Traveling all the way from Tokyo, Mikio Toki wants to share his skills with students around Denver.
"Good chance to hear or see Japanese culture and kite is very traditional one," Toki said.
He is a Master Kite Maker brought here by the Japan America Society of Colorado. Toki is working with kids from three schools including the Denver Center for International Studies at Montbello. Teacher Brian Arnold likes the idea of having a Master Kite Maker working with his students.
"I was like Master Kite Maker. How do I become a Master Kite Maker? How many years do you have to go in order to be a Master Kite Maker?" Arnold said.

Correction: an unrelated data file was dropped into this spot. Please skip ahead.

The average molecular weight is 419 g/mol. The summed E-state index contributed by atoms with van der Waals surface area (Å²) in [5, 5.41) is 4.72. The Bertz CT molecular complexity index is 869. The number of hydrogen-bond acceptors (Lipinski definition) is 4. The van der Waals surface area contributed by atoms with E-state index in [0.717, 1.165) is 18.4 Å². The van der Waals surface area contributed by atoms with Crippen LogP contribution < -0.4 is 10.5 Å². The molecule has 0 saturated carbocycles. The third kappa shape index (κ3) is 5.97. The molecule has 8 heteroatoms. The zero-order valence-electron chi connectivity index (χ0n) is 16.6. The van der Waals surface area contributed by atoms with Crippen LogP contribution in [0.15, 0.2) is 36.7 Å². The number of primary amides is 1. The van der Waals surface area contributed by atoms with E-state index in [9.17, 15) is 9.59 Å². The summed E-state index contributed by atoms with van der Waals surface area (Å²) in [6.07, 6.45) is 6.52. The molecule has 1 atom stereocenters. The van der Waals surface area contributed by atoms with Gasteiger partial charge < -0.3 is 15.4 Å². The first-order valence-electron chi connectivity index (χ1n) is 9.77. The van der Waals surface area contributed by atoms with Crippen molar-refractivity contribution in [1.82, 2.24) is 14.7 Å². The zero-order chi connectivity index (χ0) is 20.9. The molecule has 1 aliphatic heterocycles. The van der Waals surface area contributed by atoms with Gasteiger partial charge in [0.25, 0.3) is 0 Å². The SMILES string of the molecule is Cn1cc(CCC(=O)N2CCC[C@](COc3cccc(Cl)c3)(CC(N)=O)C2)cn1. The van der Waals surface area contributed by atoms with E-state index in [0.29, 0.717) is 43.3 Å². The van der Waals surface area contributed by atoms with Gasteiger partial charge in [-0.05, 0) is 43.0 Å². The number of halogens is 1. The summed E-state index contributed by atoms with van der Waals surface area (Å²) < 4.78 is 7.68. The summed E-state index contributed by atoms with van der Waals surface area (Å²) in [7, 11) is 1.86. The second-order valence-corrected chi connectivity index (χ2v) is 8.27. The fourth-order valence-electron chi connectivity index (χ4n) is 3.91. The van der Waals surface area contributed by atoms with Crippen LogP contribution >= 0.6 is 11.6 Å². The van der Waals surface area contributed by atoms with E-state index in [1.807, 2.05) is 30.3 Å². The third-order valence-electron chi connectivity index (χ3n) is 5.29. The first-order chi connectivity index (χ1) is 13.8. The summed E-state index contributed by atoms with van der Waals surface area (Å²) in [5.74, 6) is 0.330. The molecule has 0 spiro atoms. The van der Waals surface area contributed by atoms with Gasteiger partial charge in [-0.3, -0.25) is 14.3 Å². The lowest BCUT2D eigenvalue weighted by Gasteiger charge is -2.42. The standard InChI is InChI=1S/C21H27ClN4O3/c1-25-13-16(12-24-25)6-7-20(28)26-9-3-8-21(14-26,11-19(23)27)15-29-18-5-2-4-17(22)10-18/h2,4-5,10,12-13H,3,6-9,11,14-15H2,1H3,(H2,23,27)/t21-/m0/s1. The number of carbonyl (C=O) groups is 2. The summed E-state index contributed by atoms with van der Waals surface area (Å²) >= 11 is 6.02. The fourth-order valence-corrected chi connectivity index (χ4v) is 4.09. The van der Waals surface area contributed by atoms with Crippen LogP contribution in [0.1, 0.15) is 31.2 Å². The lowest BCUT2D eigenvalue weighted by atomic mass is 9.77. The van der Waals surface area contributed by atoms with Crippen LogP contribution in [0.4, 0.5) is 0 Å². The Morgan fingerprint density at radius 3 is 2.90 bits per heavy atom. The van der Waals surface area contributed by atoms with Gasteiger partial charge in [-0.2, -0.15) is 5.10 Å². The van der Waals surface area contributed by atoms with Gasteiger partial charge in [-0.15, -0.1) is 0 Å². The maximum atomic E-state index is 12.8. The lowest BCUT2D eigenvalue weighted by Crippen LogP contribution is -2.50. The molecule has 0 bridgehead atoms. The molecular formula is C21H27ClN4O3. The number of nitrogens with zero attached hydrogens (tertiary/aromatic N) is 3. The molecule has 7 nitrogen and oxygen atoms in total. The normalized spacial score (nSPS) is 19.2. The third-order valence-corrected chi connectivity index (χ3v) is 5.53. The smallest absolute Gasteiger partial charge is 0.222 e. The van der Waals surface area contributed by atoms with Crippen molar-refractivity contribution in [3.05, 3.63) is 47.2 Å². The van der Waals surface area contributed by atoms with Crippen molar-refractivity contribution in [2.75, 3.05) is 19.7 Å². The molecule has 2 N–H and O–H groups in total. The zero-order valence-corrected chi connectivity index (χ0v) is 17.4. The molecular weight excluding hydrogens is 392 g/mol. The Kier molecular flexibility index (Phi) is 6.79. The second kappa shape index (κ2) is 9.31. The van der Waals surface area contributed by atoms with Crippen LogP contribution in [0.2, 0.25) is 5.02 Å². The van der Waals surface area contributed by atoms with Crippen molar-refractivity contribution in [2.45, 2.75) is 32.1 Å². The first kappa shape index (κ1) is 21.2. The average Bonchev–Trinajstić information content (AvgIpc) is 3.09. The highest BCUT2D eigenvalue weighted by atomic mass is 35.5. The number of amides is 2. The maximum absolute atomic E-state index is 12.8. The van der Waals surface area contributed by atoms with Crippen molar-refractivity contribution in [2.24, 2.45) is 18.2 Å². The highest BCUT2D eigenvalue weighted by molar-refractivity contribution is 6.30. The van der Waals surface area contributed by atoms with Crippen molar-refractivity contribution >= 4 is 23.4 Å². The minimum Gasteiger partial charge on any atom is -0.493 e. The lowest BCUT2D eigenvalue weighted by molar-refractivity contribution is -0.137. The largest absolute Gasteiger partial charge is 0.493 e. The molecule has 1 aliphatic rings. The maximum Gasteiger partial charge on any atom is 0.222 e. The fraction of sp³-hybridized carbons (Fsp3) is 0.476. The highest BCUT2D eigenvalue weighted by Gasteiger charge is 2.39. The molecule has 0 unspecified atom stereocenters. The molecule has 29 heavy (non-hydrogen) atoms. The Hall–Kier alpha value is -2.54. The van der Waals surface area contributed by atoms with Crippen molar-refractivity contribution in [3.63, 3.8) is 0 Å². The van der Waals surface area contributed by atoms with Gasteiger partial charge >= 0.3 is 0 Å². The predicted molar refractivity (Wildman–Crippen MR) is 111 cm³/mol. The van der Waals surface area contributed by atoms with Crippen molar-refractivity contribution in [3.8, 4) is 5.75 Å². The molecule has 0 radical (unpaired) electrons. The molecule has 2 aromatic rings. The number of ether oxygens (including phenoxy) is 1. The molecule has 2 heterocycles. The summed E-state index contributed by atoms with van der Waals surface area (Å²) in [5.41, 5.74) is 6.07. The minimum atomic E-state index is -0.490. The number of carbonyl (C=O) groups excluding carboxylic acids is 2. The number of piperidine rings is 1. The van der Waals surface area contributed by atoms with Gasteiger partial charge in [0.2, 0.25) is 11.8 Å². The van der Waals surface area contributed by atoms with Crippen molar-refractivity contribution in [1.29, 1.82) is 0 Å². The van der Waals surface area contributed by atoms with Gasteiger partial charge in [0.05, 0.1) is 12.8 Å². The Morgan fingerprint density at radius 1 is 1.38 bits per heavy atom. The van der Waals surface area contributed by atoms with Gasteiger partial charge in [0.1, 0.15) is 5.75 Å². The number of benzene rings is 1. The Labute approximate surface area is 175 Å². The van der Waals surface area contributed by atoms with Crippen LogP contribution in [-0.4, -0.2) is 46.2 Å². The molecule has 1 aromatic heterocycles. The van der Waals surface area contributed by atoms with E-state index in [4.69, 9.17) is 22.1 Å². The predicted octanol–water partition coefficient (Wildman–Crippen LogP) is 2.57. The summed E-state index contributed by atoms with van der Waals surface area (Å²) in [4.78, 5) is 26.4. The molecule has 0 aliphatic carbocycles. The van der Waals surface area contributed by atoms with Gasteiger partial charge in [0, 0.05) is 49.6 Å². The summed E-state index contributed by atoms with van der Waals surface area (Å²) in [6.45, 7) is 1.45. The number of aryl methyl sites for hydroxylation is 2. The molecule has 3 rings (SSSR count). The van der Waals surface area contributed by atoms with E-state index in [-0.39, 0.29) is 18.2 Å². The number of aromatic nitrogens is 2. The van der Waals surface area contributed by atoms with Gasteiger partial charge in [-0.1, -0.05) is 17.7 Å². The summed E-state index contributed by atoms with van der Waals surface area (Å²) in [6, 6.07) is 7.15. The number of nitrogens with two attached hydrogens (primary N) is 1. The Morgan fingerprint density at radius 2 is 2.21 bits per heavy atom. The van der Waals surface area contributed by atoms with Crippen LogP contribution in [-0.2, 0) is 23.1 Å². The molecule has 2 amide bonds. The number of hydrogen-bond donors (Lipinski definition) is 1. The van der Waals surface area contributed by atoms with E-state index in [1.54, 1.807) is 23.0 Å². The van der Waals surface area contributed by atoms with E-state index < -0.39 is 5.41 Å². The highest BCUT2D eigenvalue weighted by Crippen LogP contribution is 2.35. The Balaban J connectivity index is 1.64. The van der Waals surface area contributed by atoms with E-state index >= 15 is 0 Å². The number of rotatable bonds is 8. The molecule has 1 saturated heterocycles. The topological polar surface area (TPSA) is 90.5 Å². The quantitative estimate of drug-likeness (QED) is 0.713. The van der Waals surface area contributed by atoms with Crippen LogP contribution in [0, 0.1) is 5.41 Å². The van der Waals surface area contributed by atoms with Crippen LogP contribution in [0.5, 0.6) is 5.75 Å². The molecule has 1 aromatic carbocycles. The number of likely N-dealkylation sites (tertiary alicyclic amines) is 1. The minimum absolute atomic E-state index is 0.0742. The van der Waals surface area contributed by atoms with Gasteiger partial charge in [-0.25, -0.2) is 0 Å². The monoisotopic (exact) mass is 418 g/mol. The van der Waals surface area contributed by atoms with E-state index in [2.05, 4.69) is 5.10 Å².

Toki has been perfecting his craft for more than 40 years. Arnold says this is a rare chance for many of his students.
"One of the things that's really cool about kites is our kids probably never had the opportunities in most cases to fly a kite," Arnold said.
DCIS at Montbello Sophomore Daniel Carrillo is one of them.
"I think it's really awesome. I always wanted to make a kite," Daniel said.
Daniel worked carefully to fold his paper properly and dip it into a variety of colors to make a unique pattern.
"I thought it was going to look horrible by the way all the colors were put, but once I opened it, it looked beautiful," Daniel said.
Toki says making kites and teaching others to make them helps him feel young.
"When you fly a kite, everybody big smile, same as children," Toki said.
On Sunday, Toki will host a free, family-friendly Japanese Kite Flying Festival at Stapleton Central Park where students will take their creations into the wind.
"Just hope everybody gets to make a kite like this one and then gets to meet him cause he's a really nice person, too," Daniel said.